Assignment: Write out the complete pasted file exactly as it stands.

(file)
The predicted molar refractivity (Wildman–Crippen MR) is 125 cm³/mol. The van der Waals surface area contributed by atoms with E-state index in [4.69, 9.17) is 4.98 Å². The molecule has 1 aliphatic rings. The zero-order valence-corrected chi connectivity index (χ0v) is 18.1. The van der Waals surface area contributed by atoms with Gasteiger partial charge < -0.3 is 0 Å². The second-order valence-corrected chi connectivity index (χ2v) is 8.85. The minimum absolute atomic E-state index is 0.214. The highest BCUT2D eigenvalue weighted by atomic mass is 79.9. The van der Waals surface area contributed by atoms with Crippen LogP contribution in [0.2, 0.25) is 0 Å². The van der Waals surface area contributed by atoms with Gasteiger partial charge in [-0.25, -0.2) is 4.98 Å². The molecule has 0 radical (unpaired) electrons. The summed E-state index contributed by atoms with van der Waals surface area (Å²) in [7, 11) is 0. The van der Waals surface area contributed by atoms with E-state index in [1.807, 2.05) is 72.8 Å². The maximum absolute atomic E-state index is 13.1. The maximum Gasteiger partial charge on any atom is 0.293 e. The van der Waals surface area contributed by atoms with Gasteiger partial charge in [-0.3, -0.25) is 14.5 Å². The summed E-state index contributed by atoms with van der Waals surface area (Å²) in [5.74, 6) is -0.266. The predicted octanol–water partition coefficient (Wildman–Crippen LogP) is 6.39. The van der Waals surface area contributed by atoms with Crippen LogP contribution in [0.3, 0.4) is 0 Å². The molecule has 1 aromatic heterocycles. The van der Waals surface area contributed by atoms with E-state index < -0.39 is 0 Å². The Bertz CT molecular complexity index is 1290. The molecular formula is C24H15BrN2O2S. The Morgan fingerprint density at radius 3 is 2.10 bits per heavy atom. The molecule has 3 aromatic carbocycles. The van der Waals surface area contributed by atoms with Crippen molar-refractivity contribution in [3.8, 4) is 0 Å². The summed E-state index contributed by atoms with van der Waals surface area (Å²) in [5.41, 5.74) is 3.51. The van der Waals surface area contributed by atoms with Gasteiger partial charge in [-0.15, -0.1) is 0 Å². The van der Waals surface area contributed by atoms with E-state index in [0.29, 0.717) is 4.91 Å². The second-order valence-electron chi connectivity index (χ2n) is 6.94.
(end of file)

The predicted molar refractivity (Wildman–Crippen MR) is 125 cm³/mol. The van der Waals surface area contributed by atoms with E-state index in [4.69, 9.17) is 4.98 Å². The molecule has 1 aliphatic rings. The zero-order valence-corrected chi connectivity index (χ0v) is 18.1. The van der Waals surface area contributed by atoms with Gasteiger partial charge < -0.3 is 0 Å². The second-order valence-corrected chi connectivity index (χ2v) is 8.85. The minimum absolute atomic E-state index is 0.214. The highest BCUT2D eigenvalue weighted by atomic mass is 79.9. The van der Waals surface area contributed by atoms with Crippen LogP contribution in [0.2, 0.25) is 0 Å². The van der Waals surface area contributed by atoms with Gasteiger partial charge in [-0.25, -0.2) is 4.98 Å². The molecule has 0 radical (unpaired) electrons. The summed E-state index contributed by atoms with van der Waals surface area (Å²) in [7, 11) is 0. The van der Waals surface area contributed by atoms with E-state index in [1.807, 2.05) is 72.8 Å². The maximum absolute atomic E-state index is 13.1. The maximum Gasteiger partial charge on any atom is 0.293 e. The van der Waals surface area contributed by atoms with Gasteiger partial charge in [-0.3, -0.25) is 14.5 Å². The summed E-state index contributed by atoms with van der Waals surface area (Å²) in [5.74, 6) is -0.266. The predicted octanol–water partition coefficient (Wildman–Crippen LogP) is 6.39. The van der Waals surface area contributed by atoms with Crippen LogP contribution in [0.3, 0.4) is 0 Å². The molecule has 1 aromatic heterocycles. The van der Waals surface area contributed by atoms with E-state index < -0.39 is 0 Å². The Bertz CT molecular complexity index is 1290. The molecular formula is C24H15BrN2O2S. The Morgan fingerprint density at radius 3 is 2.10 bits per heavy atom. The molecule has 3 aromatic carbocycles. The van der Waals surface area contributed by atoms with Crippen molar-refractivity contribution in [3.8, 4) is 0 Å². The summed E-state index contributed by atoms with van der Waals surface area (Å²) in [5.41, 5.74) is 3.51. The van der Waals surface area contributed by atoms with Gasteiger partial charge in [-0.15, -0.1) is 0 Å². The van der Waals surface area contributed by atoms with E-state index in [0.29, 0.717) is 4.91 Å². The second-order valence-electron chi connectivity index (χ2n) is 6.94.